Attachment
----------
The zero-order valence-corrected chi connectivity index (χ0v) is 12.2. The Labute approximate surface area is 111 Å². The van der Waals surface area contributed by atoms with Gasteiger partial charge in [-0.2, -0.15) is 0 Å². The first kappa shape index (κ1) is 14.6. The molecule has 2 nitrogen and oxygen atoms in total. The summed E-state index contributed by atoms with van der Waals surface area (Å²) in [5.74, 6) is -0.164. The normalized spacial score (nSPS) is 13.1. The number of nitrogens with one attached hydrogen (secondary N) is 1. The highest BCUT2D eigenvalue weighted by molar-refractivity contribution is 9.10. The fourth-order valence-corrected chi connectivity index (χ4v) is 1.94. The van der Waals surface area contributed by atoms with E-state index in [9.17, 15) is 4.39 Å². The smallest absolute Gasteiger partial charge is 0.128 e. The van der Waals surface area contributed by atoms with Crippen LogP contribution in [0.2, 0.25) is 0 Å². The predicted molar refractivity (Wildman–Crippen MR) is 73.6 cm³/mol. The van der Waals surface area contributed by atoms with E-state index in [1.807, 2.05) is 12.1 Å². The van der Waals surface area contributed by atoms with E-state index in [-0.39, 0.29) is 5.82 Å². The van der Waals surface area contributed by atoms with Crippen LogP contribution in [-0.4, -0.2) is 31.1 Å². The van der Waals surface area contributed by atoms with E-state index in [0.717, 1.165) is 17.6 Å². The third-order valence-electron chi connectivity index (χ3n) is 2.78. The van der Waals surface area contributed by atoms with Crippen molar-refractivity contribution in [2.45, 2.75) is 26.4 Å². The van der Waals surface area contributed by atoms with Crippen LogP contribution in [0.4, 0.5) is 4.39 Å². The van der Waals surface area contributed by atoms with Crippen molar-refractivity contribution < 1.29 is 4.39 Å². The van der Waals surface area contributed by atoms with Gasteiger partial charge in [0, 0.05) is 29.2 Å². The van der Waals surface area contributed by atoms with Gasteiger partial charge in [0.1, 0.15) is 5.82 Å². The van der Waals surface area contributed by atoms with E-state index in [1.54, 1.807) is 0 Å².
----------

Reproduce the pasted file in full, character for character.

The zero-order valence-corrected chi connectivity index (χ0v) is 12.2. The Labute approximate surface area is 111 Å². The van der Waals surface area contributed by atoms with Gasteiger partial charge in [-0.2, -0.15) is 0 Å². The first kappa shape index (κ1) is 14.6. The molecule has 2 nitrogen and oxygen atoms in total. The summed E-state index contributed by atoms with van der Waals surface area (Å²) in [5.74, 6) is -0.164. The normalized spacial score (nSPS) is 13.1. The number of nitrogens with one attached hydrogen (secondary N) is 1. The highest BCUT2D eigenvalue weighted by molar-refractivity contribution is 9.10. The fourth-order valence-corrected chi connectivity index (χ4v) is 1.94. The van der Waals surface area contributed by atoms with E-state index in [9.17, 15) is 4.39 Å². The smallest absolute Gasteiger partial charge is 0.128 e. The van der Waals surface area contributed by atoms with Crippen LogP contribution in [0.2, 0.25) is 0 Å². The predicted molar refractivity (Wildman–Crippen MR) is 73.6 cm³/mol. The van der Waals surface area contributed by atoms with E-state index in [1.807, 2.05) is 12.1 Å². The van der Waals surface area contributed by atoms with E-state index in [-0.39, 0.29) is 5.82 Å². The van der Waals surface area contributed by atoms with Crippen LogP contribution in [-0.4, -0.2) is 31.1 Å². The van der Waals surface area contributed by atoms with E-state index in [0.717, 1.165) is 17.6 Å². The third-order valence-electron chi connectivity index (χ3n) is 2.78. The van der Waals surface area contributed by atoms with Crippen molar-refractivity contribution in [2.45, 2.75) is 26.4 Å². The van der Waals surface area contributed by atoms with Crippen LogP contribution in [0.4, 0.5) is 4.39 Å². The van der Waals surface area contributed by atoms with Crippen molar-refractivity contribution < 1.29 is 4.39 Å². The van der Waals surface area contributed by atoms with Gasteiger partial charge in [0, 0.05) is 29.2 Å². The van der Waals surface area contributed by atoms with Gasteiger partial charge in [0.1, 0.15) is 5.82 Å². The van der Waals surface area contributed by atoms with E-state index in [1.54, 1.807) is 0 Å².